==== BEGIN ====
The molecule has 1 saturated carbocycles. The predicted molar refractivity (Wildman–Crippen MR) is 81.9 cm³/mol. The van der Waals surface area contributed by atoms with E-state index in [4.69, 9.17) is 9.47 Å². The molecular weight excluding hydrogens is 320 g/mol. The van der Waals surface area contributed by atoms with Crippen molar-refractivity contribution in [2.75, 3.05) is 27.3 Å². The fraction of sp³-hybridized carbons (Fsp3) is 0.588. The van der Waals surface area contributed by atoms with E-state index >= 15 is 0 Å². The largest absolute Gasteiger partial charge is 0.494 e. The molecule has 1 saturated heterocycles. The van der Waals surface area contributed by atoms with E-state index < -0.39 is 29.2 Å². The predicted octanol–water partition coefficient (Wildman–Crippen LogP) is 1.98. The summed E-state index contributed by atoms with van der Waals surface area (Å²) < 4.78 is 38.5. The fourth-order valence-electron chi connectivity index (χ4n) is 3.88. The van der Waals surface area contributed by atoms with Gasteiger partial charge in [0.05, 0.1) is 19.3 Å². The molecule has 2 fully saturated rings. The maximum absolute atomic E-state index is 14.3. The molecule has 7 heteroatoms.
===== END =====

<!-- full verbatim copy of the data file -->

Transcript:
The molecule has 1 saturated carbocycles. The predicted molar refractivity (Wildman–Crippen MR) is 81.9 cm³/mol. The van der Waals surface area contributed by atoms with E-state index in [4.69, 9.17) is 9.47 Å². The molecular weight excluding hydrogens is 320 g/mol. The van der Waals surface area contributed by atoms with Crippen molar-refractivity contribution in [2.75, 3.05) is 27.3 Å². The fraction of sp³-hybridized carbons (Fsp3) is 0.588. The van der Waals surface area contributed by atoms with E-state index >= 15 is 0 Å². The largest absolute Gasteiger partial charge is 0.494 e. The molecule has 1 saturated heterocycles. The van der Waals surface area contributed by atoms with E-state index < -0.39 is 29.2 Å². The predicted octanol–water partition coefficient (Wildman–Crippen LogP) is 1.98. The summed E-state index contributed by atoms with van der Waals surface area (Å²) < 4.78 is 38.5. The fourth-order valence-electron chi connectivity index (χ4n) is 3.88. The van der Waals surface area contributed by atoms with Gasteiger partial charge in [0.05, 0.1) is 19.3 Å². The molecule has 2 fully saturated rings. The maximum absolute atomic E-state index is 14.3. The molecule has 7 heteroatoms.